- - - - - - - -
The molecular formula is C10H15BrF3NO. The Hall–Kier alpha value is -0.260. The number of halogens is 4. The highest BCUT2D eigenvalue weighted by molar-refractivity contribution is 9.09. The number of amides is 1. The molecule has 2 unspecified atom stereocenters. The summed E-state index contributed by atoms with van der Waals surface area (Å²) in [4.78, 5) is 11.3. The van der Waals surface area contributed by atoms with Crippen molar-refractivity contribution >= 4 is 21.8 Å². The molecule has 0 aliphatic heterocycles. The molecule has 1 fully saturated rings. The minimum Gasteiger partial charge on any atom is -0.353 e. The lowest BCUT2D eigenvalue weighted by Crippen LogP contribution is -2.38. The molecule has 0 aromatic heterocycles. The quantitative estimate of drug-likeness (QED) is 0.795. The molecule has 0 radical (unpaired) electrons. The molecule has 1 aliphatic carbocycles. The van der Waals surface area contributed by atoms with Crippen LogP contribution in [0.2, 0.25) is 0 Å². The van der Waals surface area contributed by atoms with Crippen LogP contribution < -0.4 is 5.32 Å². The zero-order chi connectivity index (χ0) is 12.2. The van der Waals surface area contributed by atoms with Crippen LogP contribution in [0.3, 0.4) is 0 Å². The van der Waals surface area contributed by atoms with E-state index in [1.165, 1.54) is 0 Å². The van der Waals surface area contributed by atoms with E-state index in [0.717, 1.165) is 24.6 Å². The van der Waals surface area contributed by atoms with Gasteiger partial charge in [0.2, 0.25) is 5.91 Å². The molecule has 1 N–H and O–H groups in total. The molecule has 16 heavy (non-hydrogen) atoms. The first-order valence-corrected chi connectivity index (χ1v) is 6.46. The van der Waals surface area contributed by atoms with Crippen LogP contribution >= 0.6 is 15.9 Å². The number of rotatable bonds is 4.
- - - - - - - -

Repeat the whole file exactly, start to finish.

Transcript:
The molecular formula is C10H15BrF3NO. The Hall–Kier alpha value is -0.260. The number of halogens is 4. The highest BCUT2D eigenvalue weighted by molar-refractivity contribution is 9.09. The number of amides is 1. The molecule has 2 unspecified atom stereocenters. The summed E-state index contributed by atoms with van der Waals surface area (Å²) in [4.78, 5) is 11.3. The van der Waals surface area contributed by atoms with Crippen molar-refractivity contribution >= 4 is 21.8 Å². The molecule has 0 aliphatic heterocycles. The molecule has 1 fully saturated rings. The minimum Gasteiger partial charge on any atom is -0.353 e. The lowest BCUT2D eigenvalue weighted by Crippen LogP contribution is -2.38. The molecule has 0 aromatic heterocycles. The quantitative estimate of drug-likeness (QED) is 0.795. The molecule has 0 radical (unpaired) electrons. The molecule has 1 aliphatic carbocycles. The van der Waals surface area contributed by atoms with Crippen LogP contribution in [0.2, 0.25) is 0 Å². The van der Waals surface area contributed by atoms with Crippen LogP contribution < -0.4 is 5.32 Å². The zero-order chi connectivity index (χ0) is 12.2. The van der Waals surface area contributed by atoms with Crippen LogP contribution in [0.3, 0.4) is 0 Å². The van der Waals surface area contributed by atoms with E-state index in [1.165, 1.54) is 0 Å². The van der Waals surface area contributed by atoms with E-state index in [0.717, 1.165) is 24.6 Å². The van der Waals surface area contributed by atoms with Gasteiger partial charge in [0.2, 0.25) is 5.91 Å². The molecule has 1 N–H and O–H groups in total. The molecule has 16 heavy (non-hydrogen) atoms. The first-order valence-corrected chi connectivity index (χ1v) is 6.46. The van der Waals surface area contributed by atoms with Crippen LogP contribution >= 0.6 is 15.9 Å². The number of rotatable bonds is 4.